Of course, it will probably also mean that the near perfect response of fighter mounted guns in the earlier games will also not be granted. Air to air gunnery was a lot harder than we have experienced in the virtual skies.

Hopefully though, the fighter will enjoy a more pronounced advantage than before in this series.

cheers

horseback

KG26_Alpha
02-09-2011, 12:40 PM
Hopefully fighters will have learnt not to sit behind a bomber to attack it and will have learned to use tactics to attack from high/low quarters and head on.

There's nothing wrong with the Ai gunners in IL2 1946 only poor attacking tactics from fighters.

Xiolablu3
02-09-2011, 01:08 PM
Originally posted by KG26_Alpha:
Hopefully fighters will have learnt not to sit behind a bomber to attack it and will have learned to use tactics to attack from high/low quarters and head on.

There's nothing wrong with the Ai gunners in IL2 1946 only poor attacking tactics from fighters.

I think many people get used to arcade games like heroes of the Pacific and get used to being hit over and over with no problem.

Many studies were done to try and make the fighter a harder target for bombers gun turrets, they didnt just attack straight in from the tail and sit there for all the gunners to shoot at.

I'm not sure that the IL2 gunners arent pretty realistic. The only issue I have it that the spread of the bullets from the turret is too concentrated for a rapid fire machine gun, even on a mounting. With a mouse in IL2, its so simple to keep the pipper on the attacking target and hit exactly where you are aiming. Real gunners fired in bursts as the recoil threw off their aim. IL2 gunners should do more of this I feel, and the general spread of bullets for humans manning the turrets should increase the more they hold the trigger down, much like an fps game.

horseback
02-09-2011, 01:38 PM
Nonsense. Being hit at all by a rear-facing pintle or ring mounted light machine gun on an aircraft moving over 250 kph at ranges exceeding 300m is ludicrous at any angle. If what you say were true, US bombers would never have needed an escort to fly over central Europe, much less bomb with any illusion of accuracy. The LW fighter force would have been destroyed en masse by the fall of 1943, because there was almost no angle of approach not covered by the guns of USAAF heavy bombers.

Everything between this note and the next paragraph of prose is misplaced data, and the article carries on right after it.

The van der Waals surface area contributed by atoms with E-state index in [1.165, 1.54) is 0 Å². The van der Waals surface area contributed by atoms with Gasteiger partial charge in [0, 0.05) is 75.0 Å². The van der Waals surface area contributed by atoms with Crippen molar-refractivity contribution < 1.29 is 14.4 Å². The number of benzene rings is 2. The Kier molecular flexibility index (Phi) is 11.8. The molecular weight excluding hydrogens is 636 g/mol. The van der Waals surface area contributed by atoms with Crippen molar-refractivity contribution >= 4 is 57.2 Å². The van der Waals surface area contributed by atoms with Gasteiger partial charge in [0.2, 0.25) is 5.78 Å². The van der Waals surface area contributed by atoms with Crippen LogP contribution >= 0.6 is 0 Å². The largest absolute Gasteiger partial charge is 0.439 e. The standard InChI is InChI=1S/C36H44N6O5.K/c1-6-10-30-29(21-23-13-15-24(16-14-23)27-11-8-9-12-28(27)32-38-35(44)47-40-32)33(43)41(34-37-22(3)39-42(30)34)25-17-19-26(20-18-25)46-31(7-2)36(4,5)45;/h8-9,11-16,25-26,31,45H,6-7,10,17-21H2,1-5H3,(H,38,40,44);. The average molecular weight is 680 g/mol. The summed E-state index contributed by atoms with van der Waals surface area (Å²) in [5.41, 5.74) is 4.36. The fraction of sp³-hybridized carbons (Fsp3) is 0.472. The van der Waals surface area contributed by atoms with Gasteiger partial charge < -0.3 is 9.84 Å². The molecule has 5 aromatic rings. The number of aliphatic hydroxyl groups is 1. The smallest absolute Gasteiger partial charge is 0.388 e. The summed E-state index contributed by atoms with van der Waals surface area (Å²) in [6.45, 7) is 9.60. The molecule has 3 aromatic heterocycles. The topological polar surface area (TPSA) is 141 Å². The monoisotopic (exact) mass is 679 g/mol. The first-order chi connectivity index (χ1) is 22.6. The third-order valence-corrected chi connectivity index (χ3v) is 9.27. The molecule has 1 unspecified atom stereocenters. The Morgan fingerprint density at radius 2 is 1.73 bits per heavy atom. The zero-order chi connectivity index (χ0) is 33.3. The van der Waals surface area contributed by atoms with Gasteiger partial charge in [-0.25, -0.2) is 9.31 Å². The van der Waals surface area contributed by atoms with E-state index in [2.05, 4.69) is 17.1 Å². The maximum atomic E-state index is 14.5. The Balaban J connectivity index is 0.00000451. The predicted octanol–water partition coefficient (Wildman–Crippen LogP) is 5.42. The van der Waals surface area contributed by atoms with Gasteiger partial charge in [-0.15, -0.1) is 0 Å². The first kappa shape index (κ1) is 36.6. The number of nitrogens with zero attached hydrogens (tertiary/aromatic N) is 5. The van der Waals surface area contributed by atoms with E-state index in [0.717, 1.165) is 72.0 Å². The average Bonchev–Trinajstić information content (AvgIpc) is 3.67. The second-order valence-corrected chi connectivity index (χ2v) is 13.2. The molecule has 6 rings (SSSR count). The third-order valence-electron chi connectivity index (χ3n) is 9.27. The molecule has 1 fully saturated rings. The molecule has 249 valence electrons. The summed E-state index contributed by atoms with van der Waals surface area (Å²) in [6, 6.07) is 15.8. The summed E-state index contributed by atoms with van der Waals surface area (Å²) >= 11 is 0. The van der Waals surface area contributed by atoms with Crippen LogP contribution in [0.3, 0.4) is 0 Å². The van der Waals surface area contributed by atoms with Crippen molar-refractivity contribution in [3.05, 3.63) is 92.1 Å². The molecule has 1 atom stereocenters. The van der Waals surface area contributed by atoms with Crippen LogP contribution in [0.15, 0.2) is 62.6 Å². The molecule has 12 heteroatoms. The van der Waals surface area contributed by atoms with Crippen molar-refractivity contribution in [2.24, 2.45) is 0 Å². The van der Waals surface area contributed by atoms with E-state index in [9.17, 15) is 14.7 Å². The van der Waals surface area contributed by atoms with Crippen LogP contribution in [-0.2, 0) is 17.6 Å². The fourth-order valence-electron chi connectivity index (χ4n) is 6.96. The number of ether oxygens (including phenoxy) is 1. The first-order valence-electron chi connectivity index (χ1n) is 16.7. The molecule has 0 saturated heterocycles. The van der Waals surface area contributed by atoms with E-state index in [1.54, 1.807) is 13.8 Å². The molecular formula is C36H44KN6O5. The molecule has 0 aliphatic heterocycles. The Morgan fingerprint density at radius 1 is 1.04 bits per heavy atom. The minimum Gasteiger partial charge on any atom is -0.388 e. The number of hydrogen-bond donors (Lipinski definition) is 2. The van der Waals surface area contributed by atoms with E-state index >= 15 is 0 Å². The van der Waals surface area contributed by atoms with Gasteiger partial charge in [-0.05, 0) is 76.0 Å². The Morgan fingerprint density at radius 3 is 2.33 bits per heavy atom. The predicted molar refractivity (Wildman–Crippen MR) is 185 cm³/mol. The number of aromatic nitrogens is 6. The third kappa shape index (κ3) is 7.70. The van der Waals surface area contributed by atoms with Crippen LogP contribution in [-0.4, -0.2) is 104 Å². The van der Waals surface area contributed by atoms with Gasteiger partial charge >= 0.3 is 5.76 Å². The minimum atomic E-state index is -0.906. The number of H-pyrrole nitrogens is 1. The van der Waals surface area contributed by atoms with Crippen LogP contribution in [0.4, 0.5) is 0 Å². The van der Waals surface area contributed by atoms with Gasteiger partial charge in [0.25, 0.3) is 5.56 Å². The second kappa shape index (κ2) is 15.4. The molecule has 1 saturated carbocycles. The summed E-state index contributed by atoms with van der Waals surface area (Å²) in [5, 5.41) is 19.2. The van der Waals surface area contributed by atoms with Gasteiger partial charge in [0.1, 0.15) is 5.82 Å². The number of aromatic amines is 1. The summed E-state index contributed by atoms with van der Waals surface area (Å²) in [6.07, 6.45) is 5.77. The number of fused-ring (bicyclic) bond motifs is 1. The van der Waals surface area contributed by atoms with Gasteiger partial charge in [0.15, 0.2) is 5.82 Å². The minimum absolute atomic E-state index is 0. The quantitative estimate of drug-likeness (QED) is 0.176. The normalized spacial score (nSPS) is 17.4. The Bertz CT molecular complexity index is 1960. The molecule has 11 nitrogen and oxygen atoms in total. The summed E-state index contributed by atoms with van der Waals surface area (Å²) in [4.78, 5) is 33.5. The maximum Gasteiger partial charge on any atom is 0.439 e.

Aircraft of the WWII era were far less stable than a modern pickup truck driving straight down a well-paved road. They literally corkscrewed through the air, the pilot(s) constantly compensating for sideslip, climb or dive the whole time.

Trying to hit a fixed stable target on the ground was very hard; hitting a fighter plane sized target moving over 50kph faster than you at varying angles and rates of closure bordered on the impossible at any meaningful range. A fighter pilot aiming his whole aircraft at his target enjoyed an enormous advantage in real life over the gunner bouncing and jerking around unpredictably through the air.

Bombers quickly learned that their best defense was an aggressive fighter escort, and failing that to fly in tight formations in large numbers permitting several gunners to target each attacking fighter on the basis that one of them was bound to get lucky. Defensive gunners fired many times the number of rounds for enemy aircraft downed compared to fighters.

The gunnery problem as depicted in the current Il-2 simulator series is vastly simpler for the defensive gunners vs the fighter's, which stands the contest on its historical head. The ai gunner sits in a perfectly stable aircraft flying a perfectly predicatable path and enjoys perfect knowledge of the attacking fighter's range speed and vector. Using the computing power of a modern high speed processor, it computes its aim instantly better than any deployed aerial military fire control system available prior to the 1990s.

Of course the result is an ahistorical and unrealistic advantage to the flexible defensive guns of multiseat aircraft vs the fixed guns of single seat fighters.

cheers

horseback

horseback
02-09-2011, 02:23 PM